JavaScript string with new line - but not using \n

I have a string that has new lines in. I am wanting to convert these to HTML <br>s, but I'm having a hard time detecting them.

Imagine a JavaScript string set like this:

var foo = "Bob

They are the kind of new lines that I need to detect. They aren't using the \n special character - they are just plain format.



The reason it is not working is because javascript strings must be terminated before the next newline character (not a \n obviously). The reason \n exists is to allow developers an easy way to put the newline character (ASCII: 10) into their strings.

When you have a string which looks like this:

//Note lack of terminating double quote
var foo = "Bob 

Your code will have a syntax error at that point and cease to run.

If you wish to have a string which spans multiple lines, you may insert a backslash character '\' just before you terminate the line, like so:

//Perfectly valid code
var foo = "Bob \
is \

However that string will not contain \n characters in the positions where the string was broken into separate lines. The only way to insert a newline into a string is to insert a character with a value of 10, the easiest way of which is the \n escape character.

var foo = "Bob\nis\ncool.";

This is a small adition to @Andrew Dunn's post above

Combining the 2 is possible to generate readable JS and matching output

 var foo = "Bob\n\

The query string that I used to to escape the new line character in JS : LOAD DATA LOCAL INFILE 'Data.csv' INTO TABLE DEMO FIELDS TERMINATED BY ',' ENCLOSED BY '"' LINES TERMINATED BY '\r\n' IGNORE 1 ROWS;

This involves new ES6 syntax - Template Literals `` and I tried changing '\n' to '\r\n' and worked perfectly in my case.

PS: This example is my query to upload CSV data into mysql DB.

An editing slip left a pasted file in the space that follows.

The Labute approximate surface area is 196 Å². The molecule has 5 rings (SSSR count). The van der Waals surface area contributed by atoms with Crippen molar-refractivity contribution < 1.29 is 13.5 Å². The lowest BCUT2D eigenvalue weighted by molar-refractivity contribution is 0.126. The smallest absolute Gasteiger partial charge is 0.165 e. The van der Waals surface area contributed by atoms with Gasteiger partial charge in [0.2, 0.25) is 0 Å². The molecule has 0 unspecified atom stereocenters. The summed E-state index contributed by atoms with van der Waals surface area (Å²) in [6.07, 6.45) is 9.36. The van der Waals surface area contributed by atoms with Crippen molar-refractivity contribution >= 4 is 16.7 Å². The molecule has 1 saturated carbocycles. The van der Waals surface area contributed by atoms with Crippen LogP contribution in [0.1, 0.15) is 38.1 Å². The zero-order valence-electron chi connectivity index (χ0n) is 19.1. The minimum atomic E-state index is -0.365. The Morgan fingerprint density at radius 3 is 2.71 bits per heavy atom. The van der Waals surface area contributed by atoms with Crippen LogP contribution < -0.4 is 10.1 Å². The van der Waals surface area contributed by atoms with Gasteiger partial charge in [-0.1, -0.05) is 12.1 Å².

UPDATE: I just came across a wonderful syntax design in JavaScript-ES6 called Template literals. What you want to do can be literally be done using ` (backtick or grave accent character).

var foo = `Bob

In which case, foo === "Bob\nis\ncool" is true.

Why the designers decided that ` ... ` can be left unterminated, but the " ... " and ' ... ' are illegal to have newline characters in them is beyond me.

Just be sure that the targeting browser supports ES6-specified Javascript implementation.


P. S. This syntax has a pretty cool feature that is similar to PHP and many more scripting languages, namely "Tagged template literals" in which you can have a string like this:

var a = 'Hello', b = 'World';
console.log(`The computer says ${ a.toUpperCase() }, ${b}!`);
// Prints "The computer says HELLO, World!"

Check for \n or \r or \r\n.

There are several representations of newlines, see


I don't think you understand how \n works. The resulting string still just contains a byte with value 10. This is represented in javascript source code with \n.

The code snippet you posted doesn't actually work, but if it did, the newline would be equivalent to \n, unless it's a windows-style newline, in which case it would be \r\n. (but even that the replace would still work).


you can use the following function:

  function nl2br (str, is_xhtml) {
     var breakTag = (is_xhtml || typeof is_xhtml === 'undefined') ? '<br />' : '<br>';
     return (str + '').replace(/([^>\r\n]?)(\r\n|\n\r|\r|\n)/g, '$1' + breakTag + '$2');

like so:

var mystr="line\nanother line\nanother line";

this should alert line<br>another line<br>another line

the source of the function is from here:

this imitates the nl2br function in php...


I think they using \n anyway even couse it not visible, or maybe they using \r. So just replace \n or \r with <br/>


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